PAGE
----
Finally there was the Gentle Sleep Coach (though I could find no information on her ‘gentle’ sleep coaching practices) and the Gentle Sleep Coach Training and Certification Program. This course touts itself as being the most comprehensive training course around, so possibly closer to the kind of training you would expect from other professionals (teachers or doctors) working with children? Or 80+ hours of training. And what do you pay for the 80+ hours? $4995 for the additional program, plus $1000 a year to be certified. (By the way, my yearly teacher certification cost about $60. A professional engineer in Australia would pay around $600) Parting with that $1000 a year allows you benefits, including “use of the GSC logo and business resources”
Wait a minute. Doesn’t that sound awfully like a franchise? So are people actually paying for these programs to become trained health or counseling professionals? Or are they paying to be part of a franchise?
The focus on ‘business practices’, the talk of ‘a career you can have when you have kids’, the franchise nature of some of these programs – plus the minimal work you need to put in to be fully certified. More and more, this is sounding like Avon or Tupperware or other products you ‘sell’ to other people. Except we’re not talking about makeup or plastic goods here – we’re talking about babies, and possibly the mental health of parents and their children.
I’ve got no doubt that there are many well meaning sleep trainers out there. There are probably those with additional medical degrees, possibly even ones in mental health. But there is no regulatory body, no government oversight, no place to turn if the advice, routines or procedures turn wrong. And the training available is simply not rigorous enough to allow these people to work with our children. We wouldn’t allow teachers into the classroom after 70 hours of study, even with ‘on the job learning’ there’s simply no way they would be prepared to work with our children.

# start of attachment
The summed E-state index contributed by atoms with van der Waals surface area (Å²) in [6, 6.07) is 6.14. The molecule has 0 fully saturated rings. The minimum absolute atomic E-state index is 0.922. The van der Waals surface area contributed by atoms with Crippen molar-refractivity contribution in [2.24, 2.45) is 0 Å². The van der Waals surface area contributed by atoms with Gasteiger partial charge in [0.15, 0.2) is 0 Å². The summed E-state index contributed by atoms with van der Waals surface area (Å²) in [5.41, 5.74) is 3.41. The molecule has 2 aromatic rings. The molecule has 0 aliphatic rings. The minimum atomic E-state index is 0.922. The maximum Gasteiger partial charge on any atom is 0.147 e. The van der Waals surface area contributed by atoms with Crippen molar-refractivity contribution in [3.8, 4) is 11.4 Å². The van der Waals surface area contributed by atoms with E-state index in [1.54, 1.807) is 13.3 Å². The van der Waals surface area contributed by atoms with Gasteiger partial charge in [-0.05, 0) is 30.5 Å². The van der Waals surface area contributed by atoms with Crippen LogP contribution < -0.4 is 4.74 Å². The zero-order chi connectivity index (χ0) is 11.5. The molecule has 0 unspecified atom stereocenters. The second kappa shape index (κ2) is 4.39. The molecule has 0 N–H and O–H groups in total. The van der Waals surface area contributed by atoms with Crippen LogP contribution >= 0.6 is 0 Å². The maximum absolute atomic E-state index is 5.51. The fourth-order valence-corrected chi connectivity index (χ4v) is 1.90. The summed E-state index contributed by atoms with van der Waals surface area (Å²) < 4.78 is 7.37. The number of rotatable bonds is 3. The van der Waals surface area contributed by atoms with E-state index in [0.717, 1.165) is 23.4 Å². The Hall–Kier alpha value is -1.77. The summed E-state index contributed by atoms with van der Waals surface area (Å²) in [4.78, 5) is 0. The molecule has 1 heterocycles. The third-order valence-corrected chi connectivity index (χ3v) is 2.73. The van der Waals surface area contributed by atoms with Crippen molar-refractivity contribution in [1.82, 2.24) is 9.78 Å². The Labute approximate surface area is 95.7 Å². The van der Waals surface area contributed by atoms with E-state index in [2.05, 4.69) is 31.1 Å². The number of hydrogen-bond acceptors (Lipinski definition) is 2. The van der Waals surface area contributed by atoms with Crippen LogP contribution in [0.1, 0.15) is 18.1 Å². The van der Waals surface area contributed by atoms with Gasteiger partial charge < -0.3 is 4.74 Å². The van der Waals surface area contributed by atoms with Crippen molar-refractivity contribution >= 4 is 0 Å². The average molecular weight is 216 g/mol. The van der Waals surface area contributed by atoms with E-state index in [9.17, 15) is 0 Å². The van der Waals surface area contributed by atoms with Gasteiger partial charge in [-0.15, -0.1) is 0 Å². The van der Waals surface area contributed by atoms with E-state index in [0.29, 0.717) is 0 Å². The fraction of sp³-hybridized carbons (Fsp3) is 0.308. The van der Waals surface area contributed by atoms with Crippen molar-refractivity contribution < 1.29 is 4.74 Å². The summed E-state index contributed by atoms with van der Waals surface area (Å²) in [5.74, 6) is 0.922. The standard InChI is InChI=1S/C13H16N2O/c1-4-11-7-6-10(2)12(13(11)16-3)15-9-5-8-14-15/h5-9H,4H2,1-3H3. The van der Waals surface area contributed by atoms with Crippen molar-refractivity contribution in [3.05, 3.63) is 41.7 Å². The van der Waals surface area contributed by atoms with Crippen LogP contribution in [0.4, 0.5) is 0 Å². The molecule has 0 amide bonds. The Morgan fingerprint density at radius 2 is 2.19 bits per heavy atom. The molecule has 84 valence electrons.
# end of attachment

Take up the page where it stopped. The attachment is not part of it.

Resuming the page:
There’s also the fact that the majority of these courses are online – and then allow you to call yourself a ‘baby whisperer’ or to pose as a ‘sleep expert’. That would be like calling myself an expert on global history, because I’ve taken (an equivalent length) online course. (So if you want to spend $300 to get advise on Global History, drop me a line)
Parents in need of sleep help, of real help, are usually pretty desperate. They don’t have the time to look at the backgrounds, the qualifications, the training of ‘sleep experts’. They don’t have the time to sort the good from the bad. When they see the word ‘certified’ it needs to mean something. Instead, what they’re getting at the moment, if a bunch of certified people who might have taken a 12 week course and is looking to make a quick buck off your distress, or might have 30 years working as a sleep trainer, as well as degrees in nursing, or training as a lactation counsellor. There’s a place for the latter, especially as support for tired parents. There is no place for the former to be working with our children.
There needs to be more government oversight, there needs to be a proper regulatory body, there needs to be acknowledgement that no matter what you might think about sleep training, this is too important to be left to people who don’t have adequate training or who might just be in it to make some money.